Tuesday, April 7, 2009

Lights Arise. A Benedictine oblate blog


Yesterday I visited the St. Leo Abbey church for vespers (5:00 pm) and compline (8:00 pm). After vespers I came back inside the church about 7:00 pm and enjoyed the stillness of the quiet church for about an hour.

There are many events to watch in a quiet church. One is the lights of the saints. The afternoon sun coming through the saints’ stained-glass windows located high on the church’s west wall is cast across the church onto the church’s east wall.

The Florida sun was getting lower in the sky in the west, but the light from the saints’ windows was projected onto the church’s east wall and those patches of light slowly got higher and higher. As the sun was setting the church was fairly dark because there were only a few lights on, but I could still see traces of the saints’ light high on the east wall as if getting ready to ascend beyond the church’s interior at the end of the day.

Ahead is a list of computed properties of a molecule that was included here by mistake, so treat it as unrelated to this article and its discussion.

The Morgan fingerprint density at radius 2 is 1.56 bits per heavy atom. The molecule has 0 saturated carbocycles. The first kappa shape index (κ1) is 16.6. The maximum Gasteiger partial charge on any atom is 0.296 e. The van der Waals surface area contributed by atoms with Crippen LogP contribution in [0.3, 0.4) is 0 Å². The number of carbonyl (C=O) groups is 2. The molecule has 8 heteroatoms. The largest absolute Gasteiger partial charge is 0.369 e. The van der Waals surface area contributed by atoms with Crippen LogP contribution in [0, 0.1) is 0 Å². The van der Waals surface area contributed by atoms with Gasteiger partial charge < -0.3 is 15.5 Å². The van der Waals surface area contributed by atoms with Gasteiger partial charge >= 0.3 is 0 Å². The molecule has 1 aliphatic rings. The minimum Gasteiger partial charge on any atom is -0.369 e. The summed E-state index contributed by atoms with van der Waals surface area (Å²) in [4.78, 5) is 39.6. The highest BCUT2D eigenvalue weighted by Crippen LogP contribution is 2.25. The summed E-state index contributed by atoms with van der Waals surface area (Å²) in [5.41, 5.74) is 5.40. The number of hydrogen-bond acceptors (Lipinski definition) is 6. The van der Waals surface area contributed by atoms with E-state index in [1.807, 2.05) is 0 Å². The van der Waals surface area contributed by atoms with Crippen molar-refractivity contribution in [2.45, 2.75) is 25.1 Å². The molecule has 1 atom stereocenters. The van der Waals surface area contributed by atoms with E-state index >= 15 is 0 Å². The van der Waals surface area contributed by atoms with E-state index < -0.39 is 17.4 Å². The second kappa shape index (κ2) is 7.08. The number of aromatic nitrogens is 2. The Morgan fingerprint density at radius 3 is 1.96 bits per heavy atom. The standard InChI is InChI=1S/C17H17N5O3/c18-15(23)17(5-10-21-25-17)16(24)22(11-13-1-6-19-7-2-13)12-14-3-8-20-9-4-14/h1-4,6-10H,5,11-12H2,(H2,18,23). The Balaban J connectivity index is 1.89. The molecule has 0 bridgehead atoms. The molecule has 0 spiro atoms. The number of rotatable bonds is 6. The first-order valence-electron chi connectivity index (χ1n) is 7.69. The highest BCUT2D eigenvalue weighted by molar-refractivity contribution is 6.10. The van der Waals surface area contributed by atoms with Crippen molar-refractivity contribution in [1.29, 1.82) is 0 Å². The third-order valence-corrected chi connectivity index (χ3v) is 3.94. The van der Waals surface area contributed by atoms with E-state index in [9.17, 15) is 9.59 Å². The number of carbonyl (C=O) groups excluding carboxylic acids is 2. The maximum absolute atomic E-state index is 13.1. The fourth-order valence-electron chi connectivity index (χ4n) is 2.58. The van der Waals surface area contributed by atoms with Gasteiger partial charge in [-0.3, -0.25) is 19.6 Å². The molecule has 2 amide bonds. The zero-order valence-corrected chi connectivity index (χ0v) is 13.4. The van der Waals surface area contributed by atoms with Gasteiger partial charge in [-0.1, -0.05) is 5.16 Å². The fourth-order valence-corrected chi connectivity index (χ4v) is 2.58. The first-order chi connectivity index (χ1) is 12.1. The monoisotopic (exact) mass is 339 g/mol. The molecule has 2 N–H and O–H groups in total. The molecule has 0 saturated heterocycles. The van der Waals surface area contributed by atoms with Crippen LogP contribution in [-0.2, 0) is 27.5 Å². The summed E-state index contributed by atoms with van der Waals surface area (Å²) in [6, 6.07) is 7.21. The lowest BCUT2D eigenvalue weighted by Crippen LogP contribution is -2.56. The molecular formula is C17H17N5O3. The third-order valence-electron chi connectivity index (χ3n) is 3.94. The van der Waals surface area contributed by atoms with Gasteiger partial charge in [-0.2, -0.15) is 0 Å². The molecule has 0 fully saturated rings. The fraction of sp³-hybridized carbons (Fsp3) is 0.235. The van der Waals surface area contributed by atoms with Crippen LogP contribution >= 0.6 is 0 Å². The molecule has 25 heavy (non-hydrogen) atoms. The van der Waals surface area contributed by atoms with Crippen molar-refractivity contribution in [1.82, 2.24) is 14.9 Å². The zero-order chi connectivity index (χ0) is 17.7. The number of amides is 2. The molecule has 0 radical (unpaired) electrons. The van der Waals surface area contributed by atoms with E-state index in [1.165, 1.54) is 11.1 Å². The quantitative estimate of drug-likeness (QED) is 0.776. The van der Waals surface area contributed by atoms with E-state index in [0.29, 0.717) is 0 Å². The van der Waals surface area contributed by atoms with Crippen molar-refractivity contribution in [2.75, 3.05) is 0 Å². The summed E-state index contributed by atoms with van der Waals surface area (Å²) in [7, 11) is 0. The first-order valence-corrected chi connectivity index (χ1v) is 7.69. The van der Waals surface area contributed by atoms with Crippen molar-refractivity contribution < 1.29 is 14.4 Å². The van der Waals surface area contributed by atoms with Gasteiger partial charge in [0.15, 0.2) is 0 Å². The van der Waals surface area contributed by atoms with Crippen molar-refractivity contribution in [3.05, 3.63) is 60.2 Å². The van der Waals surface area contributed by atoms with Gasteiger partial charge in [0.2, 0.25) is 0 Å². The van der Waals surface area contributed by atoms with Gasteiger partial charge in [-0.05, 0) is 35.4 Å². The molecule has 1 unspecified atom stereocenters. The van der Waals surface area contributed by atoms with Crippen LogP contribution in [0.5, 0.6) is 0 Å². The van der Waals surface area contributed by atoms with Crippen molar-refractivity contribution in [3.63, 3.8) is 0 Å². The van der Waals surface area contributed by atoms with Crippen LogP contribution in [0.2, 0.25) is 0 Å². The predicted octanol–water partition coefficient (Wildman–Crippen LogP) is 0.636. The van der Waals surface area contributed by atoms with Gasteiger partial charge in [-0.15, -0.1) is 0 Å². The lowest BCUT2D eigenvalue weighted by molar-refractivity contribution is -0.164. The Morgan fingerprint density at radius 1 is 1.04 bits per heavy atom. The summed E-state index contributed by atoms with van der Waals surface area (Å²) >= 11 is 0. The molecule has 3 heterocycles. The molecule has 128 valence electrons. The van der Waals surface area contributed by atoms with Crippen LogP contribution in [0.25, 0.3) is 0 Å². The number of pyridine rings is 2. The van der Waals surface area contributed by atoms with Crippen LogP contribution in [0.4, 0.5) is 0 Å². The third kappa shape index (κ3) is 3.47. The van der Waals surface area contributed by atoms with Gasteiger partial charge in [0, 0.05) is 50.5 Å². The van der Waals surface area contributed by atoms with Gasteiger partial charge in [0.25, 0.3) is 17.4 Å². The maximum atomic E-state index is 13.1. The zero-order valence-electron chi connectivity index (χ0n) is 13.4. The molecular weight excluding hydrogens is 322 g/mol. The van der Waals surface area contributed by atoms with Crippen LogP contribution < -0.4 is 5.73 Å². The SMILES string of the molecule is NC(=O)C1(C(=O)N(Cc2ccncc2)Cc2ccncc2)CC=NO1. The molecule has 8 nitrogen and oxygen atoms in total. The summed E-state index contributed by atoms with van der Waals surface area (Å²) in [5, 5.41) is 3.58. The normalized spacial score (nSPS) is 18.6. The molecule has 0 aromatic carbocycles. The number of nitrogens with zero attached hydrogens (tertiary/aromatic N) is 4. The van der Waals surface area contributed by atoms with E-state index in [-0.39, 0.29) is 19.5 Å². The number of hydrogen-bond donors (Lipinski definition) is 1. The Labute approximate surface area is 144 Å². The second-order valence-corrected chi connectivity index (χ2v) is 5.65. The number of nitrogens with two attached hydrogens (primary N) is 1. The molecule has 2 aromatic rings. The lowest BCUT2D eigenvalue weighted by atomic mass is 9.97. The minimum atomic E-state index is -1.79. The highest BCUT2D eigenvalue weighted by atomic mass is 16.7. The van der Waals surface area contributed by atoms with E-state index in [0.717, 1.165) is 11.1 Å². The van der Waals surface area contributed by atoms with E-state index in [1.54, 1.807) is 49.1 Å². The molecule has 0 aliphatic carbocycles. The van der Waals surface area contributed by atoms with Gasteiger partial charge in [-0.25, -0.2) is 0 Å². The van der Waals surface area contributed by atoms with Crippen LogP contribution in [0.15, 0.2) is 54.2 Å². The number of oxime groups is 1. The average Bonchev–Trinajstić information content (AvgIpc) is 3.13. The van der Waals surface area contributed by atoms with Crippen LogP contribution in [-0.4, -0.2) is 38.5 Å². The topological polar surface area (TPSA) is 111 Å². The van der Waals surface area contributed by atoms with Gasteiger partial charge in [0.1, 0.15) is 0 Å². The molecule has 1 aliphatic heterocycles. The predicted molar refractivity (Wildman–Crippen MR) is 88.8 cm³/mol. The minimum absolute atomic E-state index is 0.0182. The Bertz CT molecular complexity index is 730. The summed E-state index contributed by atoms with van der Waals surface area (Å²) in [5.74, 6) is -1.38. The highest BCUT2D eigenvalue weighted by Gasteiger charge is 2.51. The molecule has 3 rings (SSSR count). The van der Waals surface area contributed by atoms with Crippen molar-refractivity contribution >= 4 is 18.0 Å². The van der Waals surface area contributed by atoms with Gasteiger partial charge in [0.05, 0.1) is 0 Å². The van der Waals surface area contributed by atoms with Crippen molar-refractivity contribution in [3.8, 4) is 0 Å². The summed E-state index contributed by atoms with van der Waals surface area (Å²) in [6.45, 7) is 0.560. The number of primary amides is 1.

Each time I sit quietly in the stillness of the St. Leo Abbey church I am amazed at how much action and movement there is in the church. The light through the stained-glass windows of the saints powers some of the movement.

It is movement that is just beneath my ability to see while looking directly at it, but if I look away into the stillness for a minute and then look back, I notice that the light from the saints has just moved up a bit on the opposite wall. After an hour in the church — although the process is slow — there is great change from when I arrived.

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Picture is "Kenansville,Florida sunset 2" by crossfirecw

5 comments:

  1. .....much like our spiritual life - "the process is slow". May you have a blessed Triduum and a joyous Easter!

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  2. Happy 1st Birthday, Oblate Spring!

    Today the Oblate Spring is one year old. This site is the work of my cherished husband's heart, and the work of God's heart.

    From the home page of "OblateSpring.com:"

    "There have been 2258 visits to the Oblate Spring since it was launched on Easter Sunday, 2008. In the Spirit of the 1,500-year-old Benedictine tradition, we welcome you as Christ."

    May God's presence continue to grace this site.
    Terri, Oblate, St. Leo Abbey

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  3. Amy, thanks for the comment. I have been in quiet -- just like the evening in the picture.

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